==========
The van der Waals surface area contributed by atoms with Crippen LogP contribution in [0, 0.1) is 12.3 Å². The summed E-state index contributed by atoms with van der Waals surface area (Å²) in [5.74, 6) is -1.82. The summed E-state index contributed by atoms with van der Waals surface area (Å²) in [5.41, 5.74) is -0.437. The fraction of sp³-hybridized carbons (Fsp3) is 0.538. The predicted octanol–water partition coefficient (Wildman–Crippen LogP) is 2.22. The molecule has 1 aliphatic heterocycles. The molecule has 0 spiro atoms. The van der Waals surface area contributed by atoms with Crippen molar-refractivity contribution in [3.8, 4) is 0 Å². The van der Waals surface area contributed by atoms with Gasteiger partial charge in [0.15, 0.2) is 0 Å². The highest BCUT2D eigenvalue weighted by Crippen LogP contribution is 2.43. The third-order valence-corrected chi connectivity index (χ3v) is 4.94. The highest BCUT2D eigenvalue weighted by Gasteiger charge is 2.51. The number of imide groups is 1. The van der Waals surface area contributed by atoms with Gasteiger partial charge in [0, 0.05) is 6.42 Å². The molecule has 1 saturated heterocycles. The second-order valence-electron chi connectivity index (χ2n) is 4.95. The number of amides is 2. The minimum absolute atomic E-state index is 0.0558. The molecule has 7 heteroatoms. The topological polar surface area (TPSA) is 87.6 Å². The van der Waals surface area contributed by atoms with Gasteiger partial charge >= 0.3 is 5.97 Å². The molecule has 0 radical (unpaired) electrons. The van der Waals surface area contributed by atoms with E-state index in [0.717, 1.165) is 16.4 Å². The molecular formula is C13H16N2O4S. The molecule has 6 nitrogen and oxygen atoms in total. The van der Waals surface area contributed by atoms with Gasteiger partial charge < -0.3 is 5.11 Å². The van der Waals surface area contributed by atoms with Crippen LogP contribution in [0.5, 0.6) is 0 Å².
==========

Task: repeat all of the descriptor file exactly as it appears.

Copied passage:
The van der Waals surface area contributed by atoms with Crippen LogP contribution in [0, 0.1) is 12.3 Å². The summed E-state index contributed by atoms with van der Waals surface area (Å²) in [5.74, 6) is -1.82. The summed E-state index contributed by atoms with van der Waals surface area (Å²) in [5.41, 5.74) is -0.437. The fraction of sp³-hybridized carbons (Fsp3) is 0.538. The predicted octanol–water partition coefficient (Wildman–Crippen LogP) is 2.22. The molecule has 1 aliphatic heterocycles. The molecule has 0 spiro atoms. The van der Waals surface area contributed by atoms with Crippen molar-refractivity contribution in [3.8, 4) is 0 Å². The van der Waals surface area contributed by atoms with Gasteiger partial charge in [0.15, 0.2) is 0 Å². The highest BCUT2D eigenvalue weighted by Crippen LogP contribution is 2.43. The third-order valence-corrected chi connectivity index (χ3v) is 4.94. The highest BCUT2D eigenvalue weighted by Gasteiger charge is 2.51. The number of imide groups is 1. The van der Waals surface area contributed by atoms with Gasteiger partial charge in [0, 0.05) is 6.42 Å². The molecule has 1 saturated heterocycles. The second-order valence-electron chi connectivity index (χ2n) is 4.95. The number of amides is 2. The minimum absolute atomic E-state index is 0.0558. The molecule has 7 heteroatoms. The topological polar surface area (TPSA) is 87.6 Å². The van der Waals surface area contributed by atoms with Gasteiger partial charge >= 0.3 is 5.97 Å². The molecule has 0 radical (unpaired) electrons. The van der Waals surface area contributed by atoms with E-state index in [0.717, 1.165) is 16.4 Å². The molecular formula is C13H16N2O4S. The molecule has 6 nitrogen and oxygen atoms in total. The van der Waals surface area contributed by atoms with Gasteiger partial charge < -0.3 is 5.11 Å². The van der Waals surface area contributed by atoms with Crippen LogP contribution in [0.5, 0.6) is 0 Å².